Big cities, big problemsby David Gassko
June 28, 2007
It is a rare occasion that a player hits .290 with 35 home runs and 121 RBIs, and that is labeled a down year. But I suppose that if you’re trying to become the greatest of all-time, that criticism may be legitimate. What is, however, inexplicable is the voraciousness and ferocity of denigration aimed at Alex Rodriguez last year.
New York tabloids attacked him daily, deriding A-Rod for being unclutch, a wimp, not a true Yankee. What was a slight down year for Rodriguez, whose 140 OPS+ was only a few ticks below his career mark of 147, became a national story and for the New York media, a season below the standards of even Neifi Perez.
You could even argue that A-Rod’s down year was brought on by the unrelenting New York press; as someone who has a reputation for caring too much about how he is viewed, Rodriguez might have fretted about every negative story, and there were a lot of those. He wouldn’t be the first player seen as too weak to mentally withstand the pressures of playing in New York.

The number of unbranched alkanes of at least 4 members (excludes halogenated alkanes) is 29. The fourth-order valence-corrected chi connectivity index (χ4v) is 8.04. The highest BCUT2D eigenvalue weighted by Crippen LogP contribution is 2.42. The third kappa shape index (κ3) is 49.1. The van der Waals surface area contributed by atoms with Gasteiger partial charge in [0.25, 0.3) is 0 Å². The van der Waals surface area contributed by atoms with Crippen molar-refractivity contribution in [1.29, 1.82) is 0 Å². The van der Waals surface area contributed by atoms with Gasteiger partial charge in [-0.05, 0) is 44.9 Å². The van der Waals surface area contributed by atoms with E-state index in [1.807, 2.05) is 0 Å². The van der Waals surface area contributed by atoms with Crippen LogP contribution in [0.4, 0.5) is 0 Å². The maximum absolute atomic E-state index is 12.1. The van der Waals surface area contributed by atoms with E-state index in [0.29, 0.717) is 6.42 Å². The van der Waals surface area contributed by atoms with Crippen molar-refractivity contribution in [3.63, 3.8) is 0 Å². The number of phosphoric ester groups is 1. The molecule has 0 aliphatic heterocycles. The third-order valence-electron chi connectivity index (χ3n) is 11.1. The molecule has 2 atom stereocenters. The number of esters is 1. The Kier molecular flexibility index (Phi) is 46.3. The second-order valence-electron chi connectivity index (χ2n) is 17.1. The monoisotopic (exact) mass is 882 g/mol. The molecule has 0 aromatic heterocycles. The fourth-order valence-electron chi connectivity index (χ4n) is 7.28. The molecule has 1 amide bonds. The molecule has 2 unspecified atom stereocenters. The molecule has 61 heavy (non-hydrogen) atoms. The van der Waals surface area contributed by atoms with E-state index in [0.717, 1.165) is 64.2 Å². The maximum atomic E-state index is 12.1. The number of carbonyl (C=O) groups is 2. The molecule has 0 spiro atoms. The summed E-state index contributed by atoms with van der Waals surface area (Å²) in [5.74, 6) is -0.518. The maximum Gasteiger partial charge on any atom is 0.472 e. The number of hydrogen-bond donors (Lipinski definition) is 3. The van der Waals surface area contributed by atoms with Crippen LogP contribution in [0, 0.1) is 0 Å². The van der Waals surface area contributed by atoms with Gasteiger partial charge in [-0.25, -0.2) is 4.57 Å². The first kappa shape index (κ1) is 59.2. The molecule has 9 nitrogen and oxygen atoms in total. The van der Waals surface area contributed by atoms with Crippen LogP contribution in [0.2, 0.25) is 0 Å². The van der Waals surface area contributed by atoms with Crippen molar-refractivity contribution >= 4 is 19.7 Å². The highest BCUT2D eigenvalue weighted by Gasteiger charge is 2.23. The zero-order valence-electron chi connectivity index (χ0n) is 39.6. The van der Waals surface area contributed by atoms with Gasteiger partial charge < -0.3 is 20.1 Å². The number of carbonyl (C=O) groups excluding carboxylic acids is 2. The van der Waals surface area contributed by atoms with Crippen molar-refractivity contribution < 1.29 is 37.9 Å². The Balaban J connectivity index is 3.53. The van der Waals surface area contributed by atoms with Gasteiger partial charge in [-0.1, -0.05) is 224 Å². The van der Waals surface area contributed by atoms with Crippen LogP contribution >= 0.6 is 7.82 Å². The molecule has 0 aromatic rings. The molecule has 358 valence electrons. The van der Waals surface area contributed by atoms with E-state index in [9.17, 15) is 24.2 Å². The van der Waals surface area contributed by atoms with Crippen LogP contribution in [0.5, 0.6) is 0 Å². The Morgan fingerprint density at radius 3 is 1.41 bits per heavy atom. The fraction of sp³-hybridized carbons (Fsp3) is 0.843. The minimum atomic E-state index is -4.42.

I live in Boston, which means that all my local media is focused on the Red Sox 24/7. Every time the Sox are rumored to be after a free agent or looking to make a trade, the press always asks: “Is this guy tough enough to survive, well, us?” Edgar Renteria apparently couldn’t, and he was sent away just one year into his $40 million deal. Curt Schilling, on the other hand, has passed with flying colors.
But while the mainstream media is free to believe whatever it would like to, I have never been one to accept conclusions without evidence. Did Renteria truly tank because he couldn’t take the constant media criticism, or did he simply have a down year? How do you explain A-Rod’s inability to handle the New York spotlight in light of his historic onslaught this year?
Is this big city pressure an actual occurrence, or is it another case of the media overrating its importance? I want to know. As you might guess, I designed a study to try and answer whether or not big cities truly have an adverse impact on some players.